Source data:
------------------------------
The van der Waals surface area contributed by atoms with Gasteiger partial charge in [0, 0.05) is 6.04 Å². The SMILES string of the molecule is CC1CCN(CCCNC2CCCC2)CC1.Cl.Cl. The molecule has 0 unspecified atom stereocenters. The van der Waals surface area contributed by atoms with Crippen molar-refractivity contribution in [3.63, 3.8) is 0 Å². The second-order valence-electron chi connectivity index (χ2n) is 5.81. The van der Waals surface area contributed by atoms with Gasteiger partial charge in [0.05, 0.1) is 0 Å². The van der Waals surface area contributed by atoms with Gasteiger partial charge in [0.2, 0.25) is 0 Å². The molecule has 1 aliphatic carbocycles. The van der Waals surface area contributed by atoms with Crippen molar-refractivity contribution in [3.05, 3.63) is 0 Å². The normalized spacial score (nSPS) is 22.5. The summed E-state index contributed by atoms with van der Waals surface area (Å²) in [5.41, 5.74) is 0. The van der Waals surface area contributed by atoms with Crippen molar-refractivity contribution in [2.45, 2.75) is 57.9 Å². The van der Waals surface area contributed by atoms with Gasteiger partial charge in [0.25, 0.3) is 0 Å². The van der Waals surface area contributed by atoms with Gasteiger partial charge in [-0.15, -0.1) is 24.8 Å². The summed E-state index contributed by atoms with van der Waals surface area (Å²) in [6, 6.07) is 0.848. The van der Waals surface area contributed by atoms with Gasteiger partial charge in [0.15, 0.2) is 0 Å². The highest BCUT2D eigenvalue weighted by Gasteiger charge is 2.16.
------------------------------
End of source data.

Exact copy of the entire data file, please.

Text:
The van der Waals surface area contributed by atoms with Gasteiger partial charge in [0, 0.05) is 6.04 Å². The SMILES string of the molecule is CC1CCN(CCCNC2CCCC2)CC1.Cl.Cl. The molecule has 0 unspecified atom stereocenters. The van der Waals surface area contributed by atoms with Crippen molar-refractivity contribution in [3.63, 3.8) is 0 Å². The second-order valence-electron chi connectivity index (χ2n) is 5.81. The van der Waals surface area contributed by atoms with Gasteiger partial charge in [0.05, 0.1) is 0 Å². The van der Waals surface area contributed by atoms with Gasteiger partial charge in [0.2, 0.25) is 0 Å². The molecule has 1 aliphatic carbocycles. The van der Waals surface area contributed by atoms with Crippen molar-refractivity contribution in [3.05, 3.63) is 0 Å². The normalized spacial score (nSPS) is 22.5. The summed E-state index contributed by atoms with van der Waals surface area (Å²) in [5.41, 5.74) is 0. The van der Waals surface area contributed by atoms with Crippen molar-refractivity contribution in [2.45, 2.75) is 57.9 Å². The van der Waals surface area contributed by atoms with Gasteiger partial charge in [0.25, 0.3) is 0 Å². The van der Waals surface area contributed by atoms with Gasteiger partial charge in [-0.15, -0.1) is 24.8 Å². The summed E-state index contributed by atoms with van der Waals surface area (Å²) in [6, 6.07) is 0.848. The van der Waals surface area contributed by atoms with Gasteiger partial charge in [0.15, 0.2) is 0 Å². The highest BCUT2D eigenvalue weighted by Gasteiger charge is 2.16.